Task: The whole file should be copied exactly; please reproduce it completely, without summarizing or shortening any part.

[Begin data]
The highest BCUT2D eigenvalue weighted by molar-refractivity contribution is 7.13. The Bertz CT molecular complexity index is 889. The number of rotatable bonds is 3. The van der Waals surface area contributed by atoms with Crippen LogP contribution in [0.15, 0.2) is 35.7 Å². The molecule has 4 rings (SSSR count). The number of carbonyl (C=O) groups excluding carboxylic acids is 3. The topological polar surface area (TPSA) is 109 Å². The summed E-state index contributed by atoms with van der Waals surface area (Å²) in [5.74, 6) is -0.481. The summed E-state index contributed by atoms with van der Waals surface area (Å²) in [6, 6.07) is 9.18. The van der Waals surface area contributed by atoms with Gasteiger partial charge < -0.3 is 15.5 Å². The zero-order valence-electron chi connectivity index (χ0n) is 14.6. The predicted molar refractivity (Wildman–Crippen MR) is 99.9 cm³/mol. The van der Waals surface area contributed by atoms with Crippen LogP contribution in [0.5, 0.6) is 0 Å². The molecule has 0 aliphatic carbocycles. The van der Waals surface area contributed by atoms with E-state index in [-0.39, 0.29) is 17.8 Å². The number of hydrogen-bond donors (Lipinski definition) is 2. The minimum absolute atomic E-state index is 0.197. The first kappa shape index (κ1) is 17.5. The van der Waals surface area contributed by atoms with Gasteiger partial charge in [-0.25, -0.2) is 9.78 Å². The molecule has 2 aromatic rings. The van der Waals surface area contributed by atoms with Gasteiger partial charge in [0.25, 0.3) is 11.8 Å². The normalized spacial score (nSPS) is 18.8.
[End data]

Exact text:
The highest BCUT2D eigenvalue weighted by molar-refractivity contribution is 7.13. The Bertz CT molecular complexity index is 889. The number of rotatable bonds is 3. The van der Waals surface area contributed by atoms with Crippen LogP contribution in [0.15, 0.2) is 35.7 Å². The molecule has 4 rings (SSSR count). The number of carbonyl (C=O) groups excluding carboxylic acids is 3. The topological polar surface area (TPSA) is 109 Å². The summed E-state index contributed by atoms with van der Waals surface area (Å²) in [5.74, 6) is -0.481. The summed E-state index contributed by atoms with van der Waals surface area (Å²) in [6, 6.07) is 9.18. The van der Waals surface area contributed by atoms with Gasteiger partial charge < -0.3 is 15.5 Å². The zero-order valence-electron chi connectivity index (χ0n) is 14.6. The predicted molar refractivity (Wildman–Crippen MR) is 99.9 cm³/mol. The van der Waals surface area contributed by atoms with Crippen LogP contribution in [0.5, 0.6) is 0 Å². The molecule has 0 aliphatic carbocycles. The van der Waals surface area contributed by atoms with E-state index in [-0.39, 0.29) is 17.8 Å². The number of hydrogen-bond donors (Lipinski definition) is 2. The minimum absolute atomic E-state index is 0.197. The first kappa shape index (κ1) is 17.5. The van der Waals surface area contributed by atoms with Gasteiger partial charge in [-0.25, -0.2) is 9.78 Å². The molecule has 2 aromatic rings. The van der Waals surface area contributed by atoms with Gasteiger partial charge in [0.25, 0.3) is 11.8 Å². The normalized spacial score (nSPS) is 18.8.